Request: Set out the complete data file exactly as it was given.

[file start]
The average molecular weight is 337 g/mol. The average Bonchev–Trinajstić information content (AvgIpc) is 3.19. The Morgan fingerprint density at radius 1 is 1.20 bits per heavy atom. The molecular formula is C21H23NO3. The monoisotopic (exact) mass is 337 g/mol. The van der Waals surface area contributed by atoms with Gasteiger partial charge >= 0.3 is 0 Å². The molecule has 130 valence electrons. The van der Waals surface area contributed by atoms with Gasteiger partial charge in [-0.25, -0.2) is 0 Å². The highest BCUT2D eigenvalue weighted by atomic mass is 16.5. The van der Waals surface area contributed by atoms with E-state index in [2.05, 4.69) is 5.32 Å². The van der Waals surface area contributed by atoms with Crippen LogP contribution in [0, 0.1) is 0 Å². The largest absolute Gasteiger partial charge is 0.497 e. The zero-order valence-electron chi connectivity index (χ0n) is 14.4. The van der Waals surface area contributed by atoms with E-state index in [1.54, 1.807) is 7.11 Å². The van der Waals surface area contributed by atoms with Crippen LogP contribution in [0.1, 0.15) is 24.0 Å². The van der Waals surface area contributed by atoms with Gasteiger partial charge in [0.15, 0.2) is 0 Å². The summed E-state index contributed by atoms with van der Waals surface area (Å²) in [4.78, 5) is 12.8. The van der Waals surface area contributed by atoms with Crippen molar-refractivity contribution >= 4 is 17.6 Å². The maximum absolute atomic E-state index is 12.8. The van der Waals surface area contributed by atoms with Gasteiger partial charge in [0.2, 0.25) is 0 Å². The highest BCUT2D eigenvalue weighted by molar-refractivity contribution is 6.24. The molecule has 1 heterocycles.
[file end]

The average molecular weight is 337 g/mol. The average Bonchev–Trinajstić information content (AvgIpc) is 3.19. The Morgan fingerprint density at radius 1 is 1.20 bits per heavy atom. The molecular formula is C21H23NO3. The monoisotopic (exact) mass is 337 g/mol. The van der Waals surface area contributed by atoms with Gasteiger partial charge >= 0.3 is 0 Å². The molecule has 130 valence electrons. The van der Waals surface area contributed by atoms with Gasteiger partial charge in [-0.25, -0.2) is 0 Å². The highest BCUT2D eigenvalue weighted by atomic mass is 16.5. The van der Waals surface area contributed by atoms with E-state index in [2.05, 4.69) is 5.32 Å². The van der Waals surface area contributed by atoms with Crippen LogP contribution in [0, 0.1) is 0 Å². The largest absolute Gasteiger partial charge is 0.497 e. The zero-order valence-electron chi connectivity index (χ0n) is 14.4. The van der Waals surface area contributed by atoms with E-state index in [1.54, 1.807) is 7.11 Å². The van der Waals surface area contributed by atoms with Crippen LogP contribution in [0.1, 0.15) is 24.0 Å². The van der Waals surface area contributed by atoms with Gasteiger partial charge in [0.15, 0.2) is 0 Å². The summed E-state index contributed by atoms with van der Waals surface area (Å²) in [4.78, 5) is 12.8. The van der Waals surface area contributed by atoms with Crippen molar-refractivity contribution >= 4 is 17.6 Å². The maximum absolute atomic E-state index is 12.8. The van der Waals surface area contributed by atoms with Gasteiger partial charge in [0.2, 0.25) is 0 Å². The highest BCUT2D eigenvalue weighted by molar-refractivity contribution is 6.24. The molecule has 1 heterocycles.